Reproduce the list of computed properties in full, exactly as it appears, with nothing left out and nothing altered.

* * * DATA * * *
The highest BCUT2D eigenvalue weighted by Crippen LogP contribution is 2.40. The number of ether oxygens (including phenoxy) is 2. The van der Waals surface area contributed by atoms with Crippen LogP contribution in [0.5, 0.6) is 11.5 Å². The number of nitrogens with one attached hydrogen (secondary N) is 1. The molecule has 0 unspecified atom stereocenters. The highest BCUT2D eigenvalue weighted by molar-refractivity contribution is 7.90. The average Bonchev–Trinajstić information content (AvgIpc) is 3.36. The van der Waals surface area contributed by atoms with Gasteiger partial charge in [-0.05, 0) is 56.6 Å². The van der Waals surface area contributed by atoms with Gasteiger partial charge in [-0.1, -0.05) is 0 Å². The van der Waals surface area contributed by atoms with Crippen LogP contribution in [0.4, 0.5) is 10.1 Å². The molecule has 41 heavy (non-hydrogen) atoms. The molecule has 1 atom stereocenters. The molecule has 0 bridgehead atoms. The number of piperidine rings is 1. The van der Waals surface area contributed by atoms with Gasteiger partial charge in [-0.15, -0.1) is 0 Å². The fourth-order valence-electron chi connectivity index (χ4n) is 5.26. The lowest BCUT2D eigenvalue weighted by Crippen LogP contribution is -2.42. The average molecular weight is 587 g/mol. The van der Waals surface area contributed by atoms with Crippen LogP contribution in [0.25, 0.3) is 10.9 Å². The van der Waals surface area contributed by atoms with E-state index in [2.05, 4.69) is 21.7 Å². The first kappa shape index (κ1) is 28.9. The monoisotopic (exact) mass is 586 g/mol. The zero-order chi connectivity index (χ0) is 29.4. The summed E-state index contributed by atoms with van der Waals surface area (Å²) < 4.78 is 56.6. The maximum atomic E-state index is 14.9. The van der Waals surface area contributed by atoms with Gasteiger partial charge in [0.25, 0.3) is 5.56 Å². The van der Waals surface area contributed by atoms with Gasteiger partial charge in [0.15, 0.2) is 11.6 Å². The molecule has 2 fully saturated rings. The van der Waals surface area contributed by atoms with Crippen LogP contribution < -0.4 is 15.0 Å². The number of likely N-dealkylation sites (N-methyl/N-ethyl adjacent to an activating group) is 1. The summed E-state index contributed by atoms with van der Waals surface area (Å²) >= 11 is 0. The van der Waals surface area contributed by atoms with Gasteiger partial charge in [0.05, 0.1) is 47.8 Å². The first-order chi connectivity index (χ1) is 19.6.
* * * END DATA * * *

The highest BCUT2D eigenvalue weighted by Crippen LogP contribution is 2.40. The number of ether oxygens (including phenoxy) is 2. The van der Waals surface area contributed by atoms with Crippen LogP contribution in [0.5, 0.6) is 11.5 Å². The number of nitrogens with one attached hydrogen (secondary N) is 1. The molecule has 0 unspecified atom stereocenters. The highest BCUT2D eigenvalue weighted by molar-refractivity contribution is 7.90. The average Bonchev–Trinajstić information content (AvgIpc) is 3.36. The van der Waals surface area contributed by atoms with Gasteiger partial charge in [-0.05, 0) is 56.6 Å². The van der Waals surface area contributed by atoms with Gasteiger partial charge in [-0.1, -0.05) is 0 Å². The van der Waals surface area contributed by atoms with Crippen LogP contribution in [0.4, 0.5) is 10.1 Å². The molecule has 41 heavy (non-hydrogen) atoms. The molecule has 1 atom stereocenters. The molecule has 0 bridgehead atoms. The number of piperidine rings is 1. The van der Waals surface area contributed by atoms with Gasteiger partial charge in [-0.15, -0.1) is 0 Å². The fourth-order valence-electron chi connectivity index (χ4n) is 5.26. The lowest BCUT2D eigenvalue weighted by Crippen LogP contribution is -2.42. The average molecular weight is 587 g/mol. The van der Waals surface area contributed by atoms with Crippen LogP contribution in [0.25, 0.3) is 10.9 Å². The van der Waals surface area contributed by atoms with E-state index in [2.05, 4.69) is 21.7 Å². The first kappa shape index (κ1) is 28.9. The monoisotopic (exact) mass is 586 g/mol. The zero-order chi connectivity index (χ0) is 29.4. The summed E-state index contributed by atoms with van der Waals surface area (Å²) < 4.78 is 56.6. The maximum atomic E-state index is 14.9. The van der Waals surface area contributed by atoms with Gasteiger partial charge in [0.25, 0.3) is 5.56 Å². The van der Waals surface area contributed by atoms with Gasteiger partial charge in [0.15, 0.2) is 11.6 Å². The molecule has 2 fully saturated rings. The van der Waals surface area contributed by atoms with Crippen LogP contribution < -0.4 is 15.0 Å². The number of likely N-dealkylation sites (N-methyl/N-ethyl adjacent to an activating group) is 1. The summed E-state index contributed by atoms with van der Waals surface area (Å²) >= 11 is 0. The van der Waals surface area contributed by atoms with Gasteiger partial charge in [0.05, 0.1) is 47.8 Å². The first-order chi connectivity index (χ1) is 19.6.